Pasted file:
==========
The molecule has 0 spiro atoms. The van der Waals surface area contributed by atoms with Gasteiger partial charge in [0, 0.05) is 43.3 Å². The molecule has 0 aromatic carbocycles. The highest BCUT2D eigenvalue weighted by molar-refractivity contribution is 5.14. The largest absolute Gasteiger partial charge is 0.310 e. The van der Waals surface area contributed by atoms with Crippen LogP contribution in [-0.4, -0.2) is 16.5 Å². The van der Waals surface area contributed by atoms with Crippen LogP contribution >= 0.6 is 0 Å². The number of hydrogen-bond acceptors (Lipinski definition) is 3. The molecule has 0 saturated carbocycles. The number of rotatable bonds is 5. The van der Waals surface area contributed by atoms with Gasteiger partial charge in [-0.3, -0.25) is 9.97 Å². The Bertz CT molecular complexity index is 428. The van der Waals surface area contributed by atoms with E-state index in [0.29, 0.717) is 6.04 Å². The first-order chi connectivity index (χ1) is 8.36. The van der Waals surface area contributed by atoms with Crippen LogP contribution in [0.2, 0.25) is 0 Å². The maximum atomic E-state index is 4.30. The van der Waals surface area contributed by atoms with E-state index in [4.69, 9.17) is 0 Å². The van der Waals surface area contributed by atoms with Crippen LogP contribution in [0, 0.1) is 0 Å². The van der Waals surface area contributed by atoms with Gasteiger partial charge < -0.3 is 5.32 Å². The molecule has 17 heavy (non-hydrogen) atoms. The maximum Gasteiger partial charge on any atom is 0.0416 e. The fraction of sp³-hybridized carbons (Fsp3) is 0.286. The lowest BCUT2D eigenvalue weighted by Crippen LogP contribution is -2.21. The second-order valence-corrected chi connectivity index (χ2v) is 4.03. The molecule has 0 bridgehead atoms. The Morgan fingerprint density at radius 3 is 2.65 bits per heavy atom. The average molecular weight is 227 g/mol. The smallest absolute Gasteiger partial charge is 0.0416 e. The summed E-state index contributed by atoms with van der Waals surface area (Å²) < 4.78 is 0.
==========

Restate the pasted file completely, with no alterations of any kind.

The molecule has 0 spiro atoms. The van der Waals surface area contributed by atoms with Gasteiger partial charge in [0, 0.05) is 43.3 Å². The molecule has 0 aromatic carbocycles. The highest BCUT2D eigenvalue weighted by molar-refractivity contribution is 5.14. The largest absolute Gasteiger partial charge is 0.310 e. The van der Waals surface area contributed by atoms with Crippen LogP contribution in [-0.4, -0.2) is 16.5 Å². The van der Waals surface area contributed by atoms with Crippen LogP contribution >= 0.6 is 0 Å². The number of hydrogen-bond acceptors (Lipinski definition) is 3. The molecule has 0 saturated carbocycles. The number of rotatable bonds is 5. The van der Waals surface area contributed by atoms with Gasteiger partial charge in [-0.3, -0.25) is 9.97 Å². The Bertz CT molecular complexity index is 428. The van der Waals surface area contributed by atoms with E-state index in [0.29, 0.717) is 6.04 Å². The first-order chi connectivity index (χ1) is 8.36. The van der Waals surface area contributed by atoms with Crippen LogP contribution in [0.2, 0.25) is 0 Å². The maximum atomic E-state index is 4.30. The van der Waals surface area contributed by atoms with E-state index in [4.69, 9.17) is 0 Å². The van der Waals surface area contributed by atoms with Crippen LogP contribution in [0, 0.1) is 0 Å². The van der Waals surface area contributed by atoms with Gasteiger partial charge < -0.3 is 5.32 Å². The molecule has 17 heavy (non-hydrogen) atoms. The maximum Gasteiger partial charge on any atom is 0.0416 e. The fraction of sp³-hybridized carbons (Fsp3) is 0.286. The lowest BCUT2D eigenvalue weighted by Crippen LogP contribution is -2.21. The second-order valence-corrected chi connectivity index (χ2v) is 4.03. The molecule has 0 bridgehead atoms. The Morgan fingerprint density at radius 3 is 2.65 bits per heavy atom. The average molecular weight is 227 g/mol. The smallest absolute Gasteiger partial charge is 0.0416 e. The summed E-state index contributed by atoms with van der Waals surface area (Å²) < 4.78 is 0.